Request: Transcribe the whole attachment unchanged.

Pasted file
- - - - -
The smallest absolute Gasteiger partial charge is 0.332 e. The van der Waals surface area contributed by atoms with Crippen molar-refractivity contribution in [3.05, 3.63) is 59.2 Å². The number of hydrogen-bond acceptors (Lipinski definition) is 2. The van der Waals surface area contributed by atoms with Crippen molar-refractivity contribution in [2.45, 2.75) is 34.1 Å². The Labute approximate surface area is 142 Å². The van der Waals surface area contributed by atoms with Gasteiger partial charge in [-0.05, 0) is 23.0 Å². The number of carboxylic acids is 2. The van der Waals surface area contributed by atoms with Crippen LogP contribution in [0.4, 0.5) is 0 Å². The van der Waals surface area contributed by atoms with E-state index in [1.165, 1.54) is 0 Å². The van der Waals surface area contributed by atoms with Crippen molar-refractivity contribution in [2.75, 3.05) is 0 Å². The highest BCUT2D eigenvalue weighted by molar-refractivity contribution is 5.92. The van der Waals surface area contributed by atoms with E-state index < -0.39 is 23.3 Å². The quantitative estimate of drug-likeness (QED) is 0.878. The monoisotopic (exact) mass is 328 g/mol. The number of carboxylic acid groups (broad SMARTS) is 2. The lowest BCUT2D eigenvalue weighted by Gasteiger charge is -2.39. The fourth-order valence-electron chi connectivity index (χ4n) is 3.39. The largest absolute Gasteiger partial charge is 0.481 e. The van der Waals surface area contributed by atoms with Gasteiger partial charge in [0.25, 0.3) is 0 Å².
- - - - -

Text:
The smallest absolute Gasteiger partial charge is 0.332 e. The van der Waals surface area contributed by atoms with Crippen molar-refractivity contribution in [3.05, 3.63) is 59.2 Å². The number of hydrogen-bond acceptors (Lipinski definition) is 2. The van der Waals surface area contributed by atoms with Crippen molar-refractivity contribution in [2.45, 2.75) is 34.1 Å². The Labute approximate surface area is 142 Å². The van der Waals surface area contributed by atoms with Gasteiger partial charge in [-0.05, 0) is 23.0 Å². The number of carboxylic acids is 2. The van der Waals surface area contributed by atoms with Crippen LogP contribution in [0.4, 0.5) is 0 Å². The van der Waals surface area contributed by atoms with E-state index in [1.165, 1.54) is 0 Å². The van der Waals surface area contributed by atoms with Crippen molar-refractivity contribution in [2.75, 3.05) is 0 Å². The highest BCUT2D eigenvalue weighted by molar-refractivity contribution is 5.92. The van der Waals surface area contributed by atoms with E-state index < -0.39 is 23.3 Å². The quantitative estimate of drug-likeness (QED) is 0.878. The monoisotopic (exact) mass is 328 g/mol. The number of carboxylic acid groups (broad SMARTS) is 2. The lowest BCUT2D eigenvalue weighted by Gasteiger charge is -2.39. The fourth-order valence-electron chi connectivity index (χ4n) is 3.39. The largest absolute Gasteiger partial charge is 0.481 e. The van der Waals surface area contributed by atoms with Gasteiger partial charge in [0.25, 0.3) is 0 Å².